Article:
So. My week as volunteer as come to an end. Next Monday I will begin my vipassana. I’m a little worried that I won’t make it but I don’t wanna call it off even before starting it.
My week in Tha Bar Wa has been interesting. I’ve met nice people and seen things that I couldn’t even imagine. Volunteering always gives me back the faith in the human race. In a society where all that matters is money and appearance, it’s good for the heart to see that there are people ready to work for free, ready to give something in return for nothing if not in return for some personal satisfaction. During my time here I’ve been practicing massage on poor people, suffering from hard labour and stroke. It was good to give and get in return their gratitude. It made my day.
Of course not everything is nice and beautiful. Life here can sometimes be hard, hygiene is a different concept from what we think. People are very clean, they shower at least once a day everyday but then houses are barracks, trash is everywhere, animal have free entry wherever they feel like (there are plenty of stray dogs around here – and mostly are sick, there are 5 cows and they shit everywhere).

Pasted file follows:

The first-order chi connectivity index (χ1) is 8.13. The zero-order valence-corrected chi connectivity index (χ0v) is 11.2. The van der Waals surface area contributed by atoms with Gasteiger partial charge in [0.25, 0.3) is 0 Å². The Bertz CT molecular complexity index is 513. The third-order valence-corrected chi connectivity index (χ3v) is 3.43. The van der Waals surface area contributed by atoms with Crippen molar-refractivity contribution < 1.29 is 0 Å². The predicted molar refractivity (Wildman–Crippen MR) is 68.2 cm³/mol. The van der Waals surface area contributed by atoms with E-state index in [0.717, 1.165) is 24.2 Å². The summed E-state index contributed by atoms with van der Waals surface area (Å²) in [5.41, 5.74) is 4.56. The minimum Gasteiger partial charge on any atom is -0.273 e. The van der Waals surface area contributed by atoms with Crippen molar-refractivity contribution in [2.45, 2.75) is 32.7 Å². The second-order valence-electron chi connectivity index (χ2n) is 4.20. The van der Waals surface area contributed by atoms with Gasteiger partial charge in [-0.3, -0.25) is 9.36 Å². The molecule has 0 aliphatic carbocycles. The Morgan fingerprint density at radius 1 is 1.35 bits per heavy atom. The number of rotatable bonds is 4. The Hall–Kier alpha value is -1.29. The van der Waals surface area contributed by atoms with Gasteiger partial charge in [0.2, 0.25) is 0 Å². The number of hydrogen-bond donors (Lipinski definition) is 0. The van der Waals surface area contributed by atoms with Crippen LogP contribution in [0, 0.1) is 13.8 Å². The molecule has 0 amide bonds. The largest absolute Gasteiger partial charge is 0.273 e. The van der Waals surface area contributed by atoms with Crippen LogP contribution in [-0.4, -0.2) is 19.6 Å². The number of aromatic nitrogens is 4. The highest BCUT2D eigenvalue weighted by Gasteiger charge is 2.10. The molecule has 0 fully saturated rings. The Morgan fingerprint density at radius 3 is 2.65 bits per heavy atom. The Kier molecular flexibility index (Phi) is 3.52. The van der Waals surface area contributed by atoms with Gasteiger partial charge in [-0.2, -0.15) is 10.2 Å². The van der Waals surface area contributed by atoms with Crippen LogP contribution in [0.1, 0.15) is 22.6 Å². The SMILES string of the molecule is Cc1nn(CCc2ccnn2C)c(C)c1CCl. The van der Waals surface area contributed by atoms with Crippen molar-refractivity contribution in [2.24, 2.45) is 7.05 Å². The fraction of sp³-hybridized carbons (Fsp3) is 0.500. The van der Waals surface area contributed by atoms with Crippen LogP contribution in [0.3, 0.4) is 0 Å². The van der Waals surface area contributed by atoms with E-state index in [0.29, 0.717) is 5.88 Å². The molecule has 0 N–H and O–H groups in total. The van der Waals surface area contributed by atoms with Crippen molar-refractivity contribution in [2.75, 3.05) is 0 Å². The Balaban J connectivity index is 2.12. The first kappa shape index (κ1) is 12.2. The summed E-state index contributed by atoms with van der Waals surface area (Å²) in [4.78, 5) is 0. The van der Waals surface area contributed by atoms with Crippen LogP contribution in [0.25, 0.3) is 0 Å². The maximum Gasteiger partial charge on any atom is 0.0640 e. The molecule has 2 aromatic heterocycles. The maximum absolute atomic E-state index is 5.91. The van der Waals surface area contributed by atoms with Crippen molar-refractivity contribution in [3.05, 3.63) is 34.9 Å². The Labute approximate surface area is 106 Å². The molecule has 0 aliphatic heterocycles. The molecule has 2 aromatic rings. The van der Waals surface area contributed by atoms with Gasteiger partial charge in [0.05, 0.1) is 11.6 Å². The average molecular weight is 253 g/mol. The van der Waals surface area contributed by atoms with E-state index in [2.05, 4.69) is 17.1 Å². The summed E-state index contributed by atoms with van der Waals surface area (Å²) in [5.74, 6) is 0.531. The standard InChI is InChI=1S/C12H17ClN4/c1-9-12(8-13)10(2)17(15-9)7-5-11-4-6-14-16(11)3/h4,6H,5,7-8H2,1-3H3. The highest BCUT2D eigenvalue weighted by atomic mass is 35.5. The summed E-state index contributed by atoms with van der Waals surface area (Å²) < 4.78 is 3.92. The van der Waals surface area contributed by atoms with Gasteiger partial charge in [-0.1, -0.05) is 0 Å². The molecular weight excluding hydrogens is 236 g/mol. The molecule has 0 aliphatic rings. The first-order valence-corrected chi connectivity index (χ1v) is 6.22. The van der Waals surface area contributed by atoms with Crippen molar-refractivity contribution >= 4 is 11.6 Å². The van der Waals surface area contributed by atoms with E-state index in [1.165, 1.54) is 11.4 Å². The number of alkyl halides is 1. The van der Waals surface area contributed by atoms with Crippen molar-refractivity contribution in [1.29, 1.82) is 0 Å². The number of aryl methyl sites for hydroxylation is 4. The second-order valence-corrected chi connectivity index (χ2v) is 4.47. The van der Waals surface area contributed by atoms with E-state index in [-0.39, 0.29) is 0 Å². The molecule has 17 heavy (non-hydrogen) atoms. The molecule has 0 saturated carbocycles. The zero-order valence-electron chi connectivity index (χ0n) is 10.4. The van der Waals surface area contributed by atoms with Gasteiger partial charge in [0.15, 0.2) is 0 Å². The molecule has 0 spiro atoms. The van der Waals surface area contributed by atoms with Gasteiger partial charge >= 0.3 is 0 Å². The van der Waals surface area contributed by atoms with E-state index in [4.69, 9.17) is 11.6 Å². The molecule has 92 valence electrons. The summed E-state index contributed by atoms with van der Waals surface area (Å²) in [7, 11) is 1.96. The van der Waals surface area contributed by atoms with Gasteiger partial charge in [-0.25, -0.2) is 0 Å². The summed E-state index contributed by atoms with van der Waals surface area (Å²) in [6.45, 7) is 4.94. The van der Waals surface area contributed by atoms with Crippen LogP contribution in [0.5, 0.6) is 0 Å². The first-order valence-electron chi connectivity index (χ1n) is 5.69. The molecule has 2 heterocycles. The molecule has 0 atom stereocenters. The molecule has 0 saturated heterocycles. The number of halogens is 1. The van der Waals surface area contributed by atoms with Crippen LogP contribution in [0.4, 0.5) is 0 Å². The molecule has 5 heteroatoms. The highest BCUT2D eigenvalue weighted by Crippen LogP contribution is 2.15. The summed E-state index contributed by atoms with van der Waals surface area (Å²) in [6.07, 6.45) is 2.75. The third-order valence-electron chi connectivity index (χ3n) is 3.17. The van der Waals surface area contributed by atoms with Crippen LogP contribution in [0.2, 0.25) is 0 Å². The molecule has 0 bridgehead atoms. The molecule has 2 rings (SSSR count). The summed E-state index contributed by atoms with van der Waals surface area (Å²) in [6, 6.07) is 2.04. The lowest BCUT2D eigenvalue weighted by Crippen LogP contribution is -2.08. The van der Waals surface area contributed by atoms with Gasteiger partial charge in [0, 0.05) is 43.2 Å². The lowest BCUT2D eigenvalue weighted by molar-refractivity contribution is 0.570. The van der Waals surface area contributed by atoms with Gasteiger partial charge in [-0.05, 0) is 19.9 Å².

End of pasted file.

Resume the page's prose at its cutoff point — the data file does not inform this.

I had the chance to participate to the alms and see how people can give just for the sake of it. There is no shame. You give what you can. Being money or food. Or both. Someone gives an apple, someone a bag of rice, some a tube of toothpaste. Nothing is too little. You give according to your possibilities.
I also had the chance to see the other side of the mirror. Monks are not necessarily saints, they are people and for this reason they’re not perfect. Far from it I would say. And they are not necessarily nice persons, they don’t smile to you, you don’t feel your life is in good hands when you’re with them. They live their lives detached from everyone else. They don’t mingle. The first day I did the alms I was carrying the bowl for the money and the first thing that the “first” monk did after we finished the tour was to snap it out of my hands. And they are bit supposed to use money. I was a bit shocked. I would expect that from a priest, but from a monk….
But still. Even some of my coworkers have been here a long time and think they are “so spiritual” and feel the need to give you advice about meditation and detachment, it was a good experience. I like to see things with my own eyes and this time I’ve learnt so much. On many different levels. Now comes the hard part. Vipassana is said to be a magnificent experience although very hard. Another step to get to know me better I guess….